The longest-running press conference in the history of presidential politics was into its umpteenth hour this morning when an aide to Arizona Sen. John McCain wandered to the back of the bus to interrupt.

The bus had come to a stop outside a high school in Manchester, but the senator was in mid-sentence on yet another question tossed his way from the knot of reporters squeezed into the benches and seats of the nicely appointed bus.

"Senator," the aide said with a mixture of hesitancy and urgency. "We have an event."

There is no predicting what will happen in the back of the McCain bus -- other than the non-stop question-and-answer session that ranges from the serious to the ludicrous and back again. McCain plants himself amid an ever-changing cast of reporters, puts on a pair of sunglasses that make him look rakish or roguish or just plain strange, depending on your point of view, and lets the conversation start to roll.

This morning it began with some talk about the Republican presidential debates and the dynamic that has been developing, or not, among the candidates. One thing McCain disclosed is that after he and magazine publisher Steve Forbes shared the makeup room before the first forum a couple of weeks ago, the Forbes campaign requested that, for the second forum, their candidate have his makeup applied alone.

Then it was on to McCain and his relationship with Texas Gov. George W. Bush, the man he is running neck and neck here in the state with the first presidential primary. The two have gone out of their way this week to say nice things about one another, but in truth, McCain says the two have been together about 10 times over the years. He confesses: "I don't know George W. that well."

On the first day of McCain's tour, he traveled with three buses. Today he was down to just two. The main bus is called the "Straight Talk Express." The second, which contains the overflow from the press corps, has been dubbed "Spin Buggy" by communications director Dan Schnur.

The buses are downright plush, with a shower, a flush toilet, carpet, cabinets, electrical outlets, televisions, you name it. Every morning the McCain team stocks the buses with cartons -- that's right, paper cartons -- of coffee from Dunkin' Donuts, and boxes of donuts and other things doctors don't recommend.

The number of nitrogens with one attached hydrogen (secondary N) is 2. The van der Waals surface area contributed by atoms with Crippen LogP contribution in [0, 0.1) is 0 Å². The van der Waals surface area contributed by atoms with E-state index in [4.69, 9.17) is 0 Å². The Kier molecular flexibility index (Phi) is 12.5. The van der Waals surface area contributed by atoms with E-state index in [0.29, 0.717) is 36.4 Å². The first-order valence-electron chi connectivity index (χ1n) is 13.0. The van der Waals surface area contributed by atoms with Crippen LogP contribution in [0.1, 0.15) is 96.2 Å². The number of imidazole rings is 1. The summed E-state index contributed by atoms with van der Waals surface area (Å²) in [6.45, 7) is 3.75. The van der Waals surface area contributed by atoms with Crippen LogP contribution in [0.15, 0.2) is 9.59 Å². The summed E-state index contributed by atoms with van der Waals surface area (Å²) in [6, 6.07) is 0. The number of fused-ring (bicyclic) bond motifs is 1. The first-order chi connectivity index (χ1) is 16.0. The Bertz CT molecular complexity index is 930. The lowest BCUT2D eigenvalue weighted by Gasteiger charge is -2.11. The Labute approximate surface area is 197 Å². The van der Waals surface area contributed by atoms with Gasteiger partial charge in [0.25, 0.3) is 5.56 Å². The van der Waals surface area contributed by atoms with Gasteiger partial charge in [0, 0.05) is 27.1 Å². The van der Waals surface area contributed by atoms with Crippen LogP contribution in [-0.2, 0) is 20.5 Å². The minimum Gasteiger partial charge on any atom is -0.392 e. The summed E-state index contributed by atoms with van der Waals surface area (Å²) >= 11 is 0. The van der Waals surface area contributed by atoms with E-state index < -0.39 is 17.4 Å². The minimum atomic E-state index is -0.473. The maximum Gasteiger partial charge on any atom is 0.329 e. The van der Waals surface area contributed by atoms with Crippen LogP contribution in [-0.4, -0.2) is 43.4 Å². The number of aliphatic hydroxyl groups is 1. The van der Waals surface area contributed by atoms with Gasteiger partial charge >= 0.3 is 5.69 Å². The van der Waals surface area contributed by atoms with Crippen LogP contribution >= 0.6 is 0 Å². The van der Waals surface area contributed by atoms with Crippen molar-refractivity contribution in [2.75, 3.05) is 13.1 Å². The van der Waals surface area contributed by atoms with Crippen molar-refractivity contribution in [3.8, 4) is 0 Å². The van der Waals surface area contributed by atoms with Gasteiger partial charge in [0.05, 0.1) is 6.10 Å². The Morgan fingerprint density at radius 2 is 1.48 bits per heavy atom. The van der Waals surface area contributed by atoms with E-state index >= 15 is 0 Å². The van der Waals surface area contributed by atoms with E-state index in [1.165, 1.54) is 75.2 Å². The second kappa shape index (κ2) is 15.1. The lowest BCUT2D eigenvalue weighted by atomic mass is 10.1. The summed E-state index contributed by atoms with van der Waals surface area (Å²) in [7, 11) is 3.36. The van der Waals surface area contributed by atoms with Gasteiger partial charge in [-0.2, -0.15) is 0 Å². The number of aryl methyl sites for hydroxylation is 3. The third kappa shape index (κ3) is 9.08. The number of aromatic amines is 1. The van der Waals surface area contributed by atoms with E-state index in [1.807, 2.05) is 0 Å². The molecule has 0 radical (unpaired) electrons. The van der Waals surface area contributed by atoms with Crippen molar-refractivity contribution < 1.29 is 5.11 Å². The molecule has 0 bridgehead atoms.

McCain's first event this morning was a town meeting in the small town of Weare, N.H., where he appeared to make some converts to the cause. Then it was back on the bus for a quick call to his wife Cindy and a resumption of the rolling press conference.

Among the passengers on this leg was Brenda Elias, a former mayor of Franklin, N.H., who is leaning to McCain but wanted to quiz the candidate about his views on Lebanon and the Middle East.

When he was done disgorging his views of the region, the reporters turned to Elias. What did she think of Bush? She was asked.

"A dilettante rich kid," she replied, before adding "And I don't dislike him."

It was on this leg of the journey that the first crisis of the day arose. McCain agreed to do an interview with a Swiss radio reporter. The day before he had done one with a BBC reporter and recalled the plaque he had once received from the Beeb for being a good interviewee.

The Swiss reporter huddled next to the candidate, microphone in hand, and began with a series of seemingly simple questions, like how important was New Hampshire. Then he got to the last one. Taking a leaf from the book of Andy Hiller, the Boston television reporter who stumped Bush on world leaders a week ago, he offered up this question:

"Can you name the capital of Switzerland?"

"Zurich. Geneva." McCain was struggling. "Do you know the capital of Arizona?"

The reporter finished up and then let out the bad news. "The capital is Bern," he said.

"I've now revealed my ignorance," he said.

As the reporters headed off the bus to watch McCain take questions from high school students in Manchester, he broke the news to his staff in the front of the bus. "I screwed up," he confessed.

They decided it was good preparation. After filing his papers of candidacy here in Concord at noon today, McCain was scheduled for yet another television interview -- this time with Andy Hiller himself.